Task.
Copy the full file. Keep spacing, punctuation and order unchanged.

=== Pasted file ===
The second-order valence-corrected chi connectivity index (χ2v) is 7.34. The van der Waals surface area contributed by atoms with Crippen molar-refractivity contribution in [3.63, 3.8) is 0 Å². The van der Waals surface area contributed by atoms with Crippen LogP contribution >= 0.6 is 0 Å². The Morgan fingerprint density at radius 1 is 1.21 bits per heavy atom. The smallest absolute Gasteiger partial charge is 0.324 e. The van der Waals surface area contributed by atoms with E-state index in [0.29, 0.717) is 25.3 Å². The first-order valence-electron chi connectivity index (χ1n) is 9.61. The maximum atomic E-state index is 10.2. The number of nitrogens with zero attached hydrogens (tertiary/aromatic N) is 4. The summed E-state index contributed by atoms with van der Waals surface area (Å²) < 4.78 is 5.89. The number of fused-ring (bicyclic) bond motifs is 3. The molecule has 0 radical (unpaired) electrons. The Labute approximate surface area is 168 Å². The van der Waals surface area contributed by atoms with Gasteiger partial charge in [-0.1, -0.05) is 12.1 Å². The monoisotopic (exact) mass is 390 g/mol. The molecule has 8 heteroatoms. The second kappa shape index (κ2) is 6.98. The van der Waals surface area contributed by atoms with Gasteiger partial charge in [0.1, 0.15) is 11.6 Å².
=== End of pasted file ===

The second-order valence-corrected chi connectivity index (χ2v) is 7.34. The van der Waals surface area contributed by atoms with Crippen molar-refractivity contribution in [3.63, 3.8) is 0 Å². The van der Waals surface area contributed by atoms with Crippen LogP contribution >= 0.6 is 0 Å². The Morgan fingerprint density at radius 1 is 1.21 bits per heavy atom. The smallest absolute Gasteiger partial charge is 0.324 e. The van der Waals surface area contributed by atoms with E-state index in [0.29, 0.717) is 25.3 Å². The first-order valence-electron chi connectivity index (χ1n) is 9.61. The maximum atomic E-state index is 10.2. The number of nitrogens with zero attached hydrogens (tertiary/aromatic N) is 4. The summed E-state index contributed by atoms with van der Waals surface area (Å²) < 4.78 is 5.89. The number of fused-ring (bicyclic) bond motifs is 3. The molecule has 0 radical (unpaired) electrons. The Labute approximate surface area is 168 Å². The van der Waals surface area contributed by atoms with Gasteiger partial charge in [-0.1, -0.05) is 12.1 Å². The monoisotopic (exact) mass is 390 g/mol. The molecule has 8 heteroatoms. The second kappa shape index (κ2) is 6.98. The van der Waals surface area contributed by atoms with Gasteiger partial charge in [0.1, 0.15) is 11.6 Å².